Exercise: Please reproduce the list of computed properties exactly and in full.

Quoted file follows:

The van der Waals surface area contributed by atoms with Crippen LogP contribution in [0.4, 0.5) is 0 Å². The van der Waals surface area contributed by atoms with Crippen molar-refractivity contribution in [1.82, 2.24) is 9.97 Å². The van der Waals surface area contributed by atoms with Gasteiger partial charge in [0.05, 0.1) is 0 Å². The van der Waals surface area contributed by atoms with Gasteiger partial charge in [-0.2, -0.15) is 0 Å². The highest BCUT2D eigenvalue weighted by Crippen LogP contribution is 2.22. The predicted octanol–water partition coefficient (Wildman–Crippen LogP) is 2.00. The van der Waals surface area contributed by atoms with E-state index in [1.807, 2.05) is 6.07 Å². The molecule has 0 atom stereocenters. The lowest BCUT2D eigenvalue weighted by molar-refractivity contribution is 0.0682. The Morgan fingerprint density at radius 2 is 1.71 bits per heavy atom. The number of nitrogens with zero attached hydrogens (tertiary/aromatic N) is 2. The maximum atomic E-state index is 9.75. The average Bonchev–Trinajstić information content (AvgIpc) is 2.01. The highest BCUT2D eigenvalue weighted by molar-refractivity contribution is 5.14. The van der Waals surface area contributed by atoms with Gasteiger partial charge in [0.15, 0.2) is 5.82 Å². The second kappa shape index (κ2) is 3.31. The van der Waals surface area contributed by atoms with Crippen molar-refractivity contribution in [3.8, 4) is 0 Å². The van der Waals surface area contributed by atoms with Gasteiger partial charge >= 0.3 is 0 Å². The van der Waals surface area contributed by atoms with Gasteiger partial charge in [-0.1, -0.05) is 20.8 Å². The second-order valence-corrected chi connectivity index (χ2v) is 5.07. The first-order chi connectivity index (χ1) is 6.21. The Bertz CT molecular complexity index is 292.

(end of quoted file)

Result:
The van der Waals surface area contributed by atoms with Crippen LogP contribution in [0.4, 0.5) is 0 Å². The van der Waals surface area contributed by atoms with Crippen molar-refractivity contribution in [1.82, 2.24) is 9.97 Å². The van der Waals surface area contributed by atoms with Gasteiger partial charge in [0.05, 0.1) is 0 Å². The van der Waals surface area contributed by atoms with Gasteiger partial charge in [-0.2, -0.15) is 0 Å². The highest BCUT2D eigenvalue weighted by Crippen LogP contribution is 2.22. The predicted octanol–water partition coefficient (Wildman–Crippen LogP) is 2.00. The van der Waals surface area contributed by atoms with E-state index in [1.807, 2.05) is 6.07 Å². The molecule has 0 atom stereocenters. The lowest BCUT2D eigenvalue weighted by molar-refractivity contribution is 0.0682. The Morgan fingerprint density at radius 2 is 1.71 bits per heavy atom. The number of nitrogens with zero attached hydrogens (tertiary/aromatic N) is 2. The maximum atomic E-state index is 9.75. The average Bonchev–Trinajstić information content (AvgIpc) is 2.01. The highest BCUT2D eigenvalue weighted by molar-refractivity contribution is 5.14. The van der Waals surface area contributed by atoms with Gasteiger partial charge in [0.15, 0.2) is 5.82 Å². The second kappa shape index (κ2) is 3.31. The van der Waals surface area contributed by atoms with Crippen molar-refractivity contribution in [3.8, 4) is 0 Å². The van der Waals surface area contributed by atoms with Gasteiger partial charge >= 0.3 is 0 Å². The van der Waals surface area contributed by atoms with Gasteiger partial charge in [-0.1, -0.05) is 20.8 Å². The second-order valence-corrected chi connectivity index (χ2v) is 5.07. The first-order chi connectivity index (χ1) is 6.21. The Bertz CT molecular complexity index is 292.